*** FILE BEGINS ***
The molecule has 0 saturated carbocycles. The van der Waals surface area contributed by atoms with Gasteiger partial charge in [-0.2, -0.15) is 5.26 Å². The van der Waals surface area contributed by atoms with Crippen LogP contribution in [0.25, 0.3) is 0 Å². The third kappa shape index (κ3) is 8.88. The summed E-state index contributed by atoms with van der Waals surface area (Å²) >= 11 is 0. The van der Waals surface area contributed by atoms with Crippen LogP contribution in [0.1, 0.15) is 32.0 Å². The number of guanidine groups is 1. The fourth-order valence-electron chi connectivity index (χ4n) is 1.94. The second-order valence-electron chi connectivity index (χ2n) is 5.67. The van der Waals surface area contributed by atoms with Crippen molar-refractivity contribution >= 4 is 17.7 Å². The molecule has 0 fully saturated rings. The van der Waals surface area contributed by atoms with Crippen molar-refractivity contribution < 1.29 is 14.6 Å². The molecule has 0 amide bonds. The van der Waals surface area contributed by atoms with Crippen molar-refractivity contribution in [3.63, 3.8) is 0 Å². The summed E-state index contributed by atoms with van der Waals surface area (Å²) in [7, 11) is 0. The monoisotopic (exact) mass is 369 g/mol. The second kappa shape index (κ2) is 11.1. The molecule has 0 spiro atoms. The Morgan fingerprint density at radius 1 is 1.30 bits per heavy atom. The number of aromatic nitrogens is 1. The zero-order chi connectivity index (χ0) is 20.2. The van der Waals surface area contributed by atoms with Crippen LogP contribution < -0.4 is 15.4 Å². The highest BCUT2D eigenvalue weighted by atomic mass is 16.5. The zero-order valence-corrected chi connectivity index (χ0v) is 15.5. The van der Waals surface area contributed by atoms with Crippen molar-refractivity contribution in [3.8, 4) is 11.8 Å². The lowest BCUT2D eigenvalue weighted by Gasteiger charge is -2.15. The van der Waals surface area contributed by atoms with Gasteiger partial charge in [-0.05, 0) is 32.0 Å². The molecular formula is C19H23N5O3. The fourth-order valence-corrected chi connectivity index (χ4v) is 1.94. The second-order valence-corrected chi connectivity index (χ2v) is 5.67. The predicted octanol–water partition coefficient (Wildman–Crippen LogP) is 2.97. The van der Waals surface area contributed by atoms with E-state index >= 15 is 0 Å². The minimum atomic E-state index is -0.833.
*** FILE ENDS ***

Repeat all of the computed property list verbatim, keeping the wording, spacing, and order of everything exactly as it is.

The molecule has 0 saturated carbocycles. The van der Waals surface area contributed by atoms with Gasteiger partial charge in [-0.2, -0.15) is 5.26 Å². The van der Waals surface area contributed by atoms with Crippen LogP contribution in [0.25, 0.3) is 0 Å². The third kappa shape index (κ3) is 8.88. The summed E-state index contributed by atoms with van der Waals surface area (Å²) >= 11 is 0. The van der Waals surface area contributed by atoms with Crippen LogP contribution in [0.1, 0.15) is 32.0 Å². The number of guanidine groups is 1. The fourth-order valence-electron chi connectivity index (χ4n) is 1.94. The second-order valence-electron chi connectivity index (χ2n) is 5.67. The van der Waals surface area contributed by atoms with Crippen molar-refractivity contribution >= 4 is 17.7 Å². The molecule has 0 fully saturated rings. The van der Waals surface area contributed by atoms with Crippen molar-refractivity contribution < 1.29 is 14.6 Å². The molecule has 0 amide bonds. The van der Waals surface area contributed by atoms with Crippen molar-refractivity contribution in [3.63, 3.8) is 0 Å². The summed E-state index contributed by atoms with van der Waals surface area (Å²) in [7, 11) is 0. The monoisotopic (exact) mass is 369 g/mol. The second kappa shape index (κ2) is 11.1. The molecule has 0 spiro atoms. The Morgan fingerprint density at radius 1 is 1.30 bits per heavy atom. The number of aromatic nitrogens is 1. The zero-order chi connectivity index (χ0) is 20.2. The van der Waals surface area contributed by atoms with Crippen LogP contribution < -0.4 is 15.4 Å². The highest BCUT2D eigenvalue weighted by atomic mass is 16.5. The zero-order valence-corrected chi connectivity index (χ0v) is 15.5. The van der Waals surface area contributed by atoms with Crippen molar-refractivity contribution in [3.8, 4) is 11.8 Å². The lowest BCUT2D eigenvalue weighted by Gasteiger charge is -2.15. The van der Waals surface area contributed by atoms with Gasteiger partial charge in [-0.05, 0) is 32.0 Å². The molecular formula is C19H23N5O3. The fourth-order valence-corrected chi connectivity index (χ4v) is 1.94. The second-order valence-corrected chi connectivity index (χ2v) is 5.67. The predicted octanol–water partition coefficient (Wildman–Crippen LogP) is 2.97. The van der Waals surface area contributed by atoms with E-state index >= 15 is 0 Å². The minimum atomic E-state index is -0.833.